The old Showers Company administration building at 10th and Morton will not be purchased by Fine Tune from Bloomington’s redevelopment commission (RDC)—at least not under an agreement inked last year.
An accord approved by the RDC in mid-August of 2021 had set up the prospect for the deal. There was no requirement in the agreement that a purchase be completed.
If the deal had come to fruition, Fine Tune would have purchased the building and parking lot to the north for $400,000, after a period to assess the feasibility of converting the building to serve as its corporate headquarters.
At the start of the Feb. 21 meeting of the five-member RDC, commissioner David Walter got confirmation from Bloomington’s director of economic and sustainable development, Alex Crowley, that Fine Tune had decided not to proceed.
Crowley told The B Square that Fine Tune’s decision was due to the increased costs for the construction and rehabilitation of the building, associated with pandemic-induced supply chain issues and construction premiums.
The building was last occupied by Indiana University Press, before it was purchased in 2011 by the Bloomington RDC as a part of the Trades District. The building was constructed in the 1920s.
Crowley told The B Square that Fine Tune had a great vision for the building, as a corporate headquarters, that was aligned with Bloomington’s own vision for the structure.
Fine Tune describes itself as “a niche expense management company focused on a small handful of particularly burdensome ‘nuisance’ expenses.” Examples of nuisance expenses are services for uniforms, waste disposal, and pest control.
Technically, it was not the corporate entity of Fine Tune that struck the agreement with the RDC. The RDC’s agreement was signed by an entity called 601 North Morton, LLC, which was established by Fine Tune’s executives Rich Ham and Matt Smith. Ham and Smith are CEO and CFO, respectively, of Fine Tune.
In August of last year, about the Showers administration building, Ham told The B Square, “I’ll be so stunned if anything comes up here, that causes us to abort mission. We are so in.” Ham added, “There’s no way there’s a better fit for this.”
The sheer cost to realize the vision was something that was too big a challenge, Crowley said. “In the end, they didn’t want to deliver something they couldn’t be proud of and that we wouldn’t be proud of,” Crowley said. He added, “It’s not completely dead. Hopefully there’s going to be some suppression of some of these premium costs.”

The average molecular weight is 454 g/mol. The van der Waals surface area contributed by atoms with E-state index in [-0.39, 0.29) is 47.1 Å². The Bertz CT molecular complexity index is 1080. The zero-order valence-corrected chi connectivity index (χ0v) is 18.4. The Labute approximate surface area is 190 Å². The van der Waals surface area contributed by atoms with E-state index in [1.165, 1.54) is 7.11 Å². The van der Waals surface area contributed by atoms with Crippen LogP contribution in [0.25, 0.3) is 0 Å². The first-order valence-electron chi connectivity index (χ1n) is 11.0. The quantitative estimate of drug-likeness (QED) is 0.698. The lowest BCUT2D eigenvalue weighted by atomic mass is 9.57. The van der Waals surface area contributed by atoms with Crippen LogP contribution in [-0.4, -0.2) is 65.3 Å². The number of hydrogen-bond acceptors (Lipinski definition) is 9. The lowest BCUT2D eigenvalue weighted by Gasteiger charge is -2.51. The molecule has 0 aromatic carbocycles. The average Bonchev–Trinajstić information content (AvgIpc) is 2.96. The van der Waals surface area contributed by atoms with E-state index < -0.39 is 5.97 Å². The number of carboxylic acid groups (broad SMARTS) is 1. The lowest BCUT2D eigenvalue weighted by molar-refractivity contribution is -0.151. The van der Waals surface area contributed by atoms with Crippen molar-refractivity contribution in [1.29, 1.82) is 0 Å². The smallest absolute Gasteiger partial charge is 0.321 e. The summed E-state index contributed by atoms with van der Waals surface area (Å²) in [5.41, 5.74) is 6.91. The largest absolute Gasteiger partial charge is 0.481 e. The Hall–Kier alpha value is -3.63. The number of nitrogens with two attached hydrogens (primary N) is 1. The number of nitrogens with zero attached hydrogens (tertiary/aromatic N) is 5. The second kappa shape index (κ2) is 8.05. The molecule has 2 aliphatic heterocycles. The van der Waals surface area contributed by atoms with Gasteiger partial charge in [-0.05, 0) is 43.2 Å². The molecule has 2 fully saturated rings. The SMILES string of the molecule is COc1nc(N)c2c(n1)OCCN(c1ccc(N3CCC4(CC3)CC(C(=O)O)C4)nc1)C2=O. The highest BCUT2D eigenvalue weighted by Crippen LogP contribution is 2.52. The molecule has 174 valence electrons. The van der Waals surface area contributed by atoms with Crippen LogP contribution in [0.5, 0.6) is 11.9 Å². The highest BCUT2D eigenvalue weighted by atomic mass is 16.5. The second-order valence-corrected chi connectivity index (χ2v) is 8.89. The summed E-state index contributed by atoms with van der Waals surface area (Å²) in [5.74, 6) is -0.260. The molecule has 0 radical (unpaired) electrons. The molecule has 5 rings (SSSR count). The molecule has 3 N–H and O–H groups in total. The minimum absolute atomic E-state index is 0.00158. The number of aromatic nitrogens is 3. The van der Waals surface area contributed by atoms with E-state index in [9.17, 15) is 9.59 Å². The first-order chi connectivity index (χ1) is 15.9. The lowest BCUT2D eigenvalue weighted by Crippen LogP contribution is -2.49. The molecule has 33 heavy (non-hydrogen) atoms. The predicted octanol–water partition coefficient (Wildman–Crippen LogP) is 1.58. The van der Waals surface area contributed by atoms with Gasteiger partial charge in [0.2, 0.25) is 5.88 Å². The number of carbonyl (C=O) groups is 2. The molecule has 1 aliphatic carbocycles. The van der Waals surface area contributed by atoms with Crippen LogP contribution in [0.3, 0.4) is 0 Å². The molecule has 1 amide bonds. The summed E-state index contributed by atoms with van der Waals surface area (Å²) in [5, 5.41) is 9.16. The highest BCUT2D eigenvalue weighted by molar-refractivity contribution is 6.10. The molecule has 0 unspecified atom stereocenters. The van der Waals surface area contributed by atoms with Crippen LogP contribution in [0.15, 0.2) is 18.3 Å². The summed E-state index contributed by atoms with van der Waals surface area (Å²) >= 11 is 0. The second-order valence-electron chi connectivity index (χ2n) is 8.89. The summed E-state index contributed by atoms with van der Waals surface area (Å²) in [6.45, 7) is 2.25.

But Crowley said in the short term it was better for Fine Tune to to free itself from a pending obligation, which also frees up the building for other potential buyers.
About the building, Crowley told The B Square, “The city has the luxury of being patient.”
It was 2014 when the property was first offered for sale. The planned purchase price of $400,000 that Fine Tune had negotiated is below the 2013 appraised value of the property.
Crowley is still sanguine about the prospects that the city will eventually find a developer for the property. “Obviously, we want to see that building activated,” Crowley said. He continued, “It’s a gateway to the Trades District. It’s a beautiful building—the interior is beautiful.” People have come with all kinds of proposals, he said.
In the meantime, the nearby site of a planned technology center, at the now vacant southwest corner of Maker Way and Madison Street, could inject some construction activity into the Trades District. The planned technology center will be funded in part by a grant from the federal Economic Development Administration, and in part from tax increment finance (TIF) revenue.
At the Feb. 21 RDC meeting, Crowley said there was ongoing back and forth about the design services agreement for the technology center. It’s possible that the agreement for the building design would be in front of the RDC for approval at its next meeting, Crowley said.
The next RDC meeting is set for March 7.
The technology center site plan will eventually need to appear on the plan commission’s regular meeting agenda. It already appeared as a preview on the “lunch session” plan commission agenda of Feb. 8.
The “lunch sessions” apparently take place on the Tuesday after a Monday plan commission meeting. The proper notice to the public for the Feb. 8 lunch meeting is subject of a pending records request that has been made to the city of Bloomington.